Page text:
There are also some brands that don’t miss offline shows anymore. Gucci completely abandoned the fashion week catwalk model this year, and instead built a creative laboratory online space called Vault to showcase the brand and talk to emerging designers. Creative director Alessandro Michel said that Vault may be able to give life to new creations.

10 countries with the cheapest mobile data in the world

  As the world enters the 5G era, mobile data is becoming more and more indispensable in people’s lives. Top Dollar Financial Research recently released a report that calculated the average global price of 1GB of mobile data to be US$4.07, and the proportion of 10GB traffic consumption in each country’s global monthly salary.
  Israel / The most valuable mobile data in the world is in Israel. If you buy 10GB per month as a monthly data plan, consumers only need to pay $0.01 for a download speed of 1Mbps.
  China/ Under the “10GB” plan, Chinese users have to pay $0.03 for a download speed of 1Mbps. After entering the 5G era, the three major operators have adjusted the corresponding mobile data prices to achieve speed increase and fee reduction.
  Users in Italy/Italy need to pay $0.06 for a download speed of 1Mbps.
  There are currently 4 network operators operating in Italy, and the price war has also given Italy more low-cost options for mobile data.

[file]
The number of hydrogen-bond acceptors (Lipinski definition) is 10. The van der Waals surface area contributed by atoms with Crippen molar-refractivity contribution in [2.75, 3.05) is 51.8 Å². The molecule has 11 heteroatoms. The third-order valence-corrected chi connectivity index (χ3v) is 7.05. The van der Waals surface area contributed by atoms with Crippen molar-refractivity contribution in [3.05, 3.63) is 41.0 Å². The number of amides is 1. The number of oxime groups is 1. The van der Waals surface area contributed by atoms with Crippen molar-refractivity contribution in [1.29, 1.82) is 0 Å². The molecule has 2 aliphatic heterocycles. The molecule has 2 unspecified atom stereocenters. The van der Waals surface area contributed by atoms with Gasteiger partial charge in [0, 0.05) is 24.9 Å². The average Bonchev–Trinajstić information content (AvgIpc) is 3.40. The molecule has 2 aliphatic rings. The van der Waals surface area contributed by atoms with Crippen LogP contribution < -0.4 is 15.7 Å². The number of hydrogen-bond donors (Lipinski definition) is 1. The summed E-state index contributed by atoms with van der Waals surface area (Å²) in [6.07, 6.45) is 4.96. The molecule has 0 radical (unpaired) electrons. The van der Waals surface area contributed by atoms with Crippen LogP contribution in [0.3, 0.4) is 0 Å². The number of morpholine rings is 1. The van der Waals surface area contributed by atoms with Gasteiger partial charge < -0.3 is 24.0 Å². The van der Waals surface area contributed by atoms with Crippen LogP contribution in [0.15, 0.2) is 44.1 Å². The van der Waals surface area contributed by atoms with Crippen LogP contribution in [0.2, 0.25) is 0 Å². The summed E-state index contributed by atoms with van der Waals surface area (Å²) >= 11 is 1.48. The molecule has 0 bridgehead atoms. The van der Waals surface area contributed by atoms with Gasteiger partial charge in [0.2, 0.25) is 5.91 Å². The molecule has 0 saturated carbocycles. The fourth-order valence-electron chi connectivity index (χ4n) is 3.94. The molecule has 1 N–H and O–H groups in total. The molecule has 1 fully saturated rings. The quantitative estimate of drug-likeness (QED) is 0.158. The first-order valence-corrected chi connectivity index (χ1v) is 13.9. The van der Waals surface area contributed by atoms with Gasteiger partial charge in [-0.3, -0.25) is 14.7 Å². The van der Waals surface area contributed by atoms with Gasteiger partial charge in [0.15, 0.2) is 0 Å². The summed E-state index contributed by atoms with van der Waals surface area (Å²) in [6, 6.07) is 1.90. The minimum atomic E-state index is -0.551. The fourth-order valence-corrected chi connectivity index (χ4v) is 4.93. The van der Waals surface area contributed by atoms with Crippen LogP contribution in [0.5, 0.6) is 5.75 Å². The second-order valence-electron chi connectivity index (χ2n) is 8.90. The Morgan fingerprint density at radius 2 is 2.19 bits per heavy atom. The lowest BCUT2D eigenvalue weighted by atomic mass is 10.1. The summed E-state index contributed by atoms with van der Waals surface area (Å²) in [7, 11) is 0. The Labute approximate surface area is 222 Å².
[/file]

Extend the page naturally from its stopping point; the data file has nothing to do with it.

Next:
The traffic cost for France/1Mbps download speed is also $0.06. There are 4 network operators in France, and overseas regions have their own independent networks.
  The data rate for Australia/1Mbps download speed is also $0.06.
  As of the end of 2020, all three Australian operators have opened NSA5GNR networks to the public.
  Kyrgyzstan/Kyrgyzstan located in Central Asia, the traffic cost of 1Mbps download speed is also US$0.06, but the cost of Tajikistan in the same region is as high as US$1.89.
  Kuwait/Kuwait users pay $0.07 for a download speed of 1Mbps. With the increase in mobile penetration, Kuwait’s three operators have upgraded their networks to support faster download speeds and are paying more and more attention to mobile content and applications.
  Fiji/Before 2008, Vodafone was the only network operator in Fiji and achieved signal coverage throughout the archipelago. However, Digicel landed in Fiji in 2008. In order to win the market, it launched an aggressive price strategy, which resulted in a significant drop in Fiji’s traffic charges. The current traffic charge for a local download speed of 1Mbps is $0.07.
  The traffic charge for the Republic of Moldova/1Mbps download speed is $0.08. There are 3 network operators in the local area. Orange is the market leader with approximately 61% of Moldova’s mobile customers. The standard data packet rate is $0.17/MB.
  Denmark/ In Denmark, where the average annual salary is US$50,000, the cost of US$0.09 per 1Mbps is indeed not enough, but in other countries, many of this cost may still be unaffordable.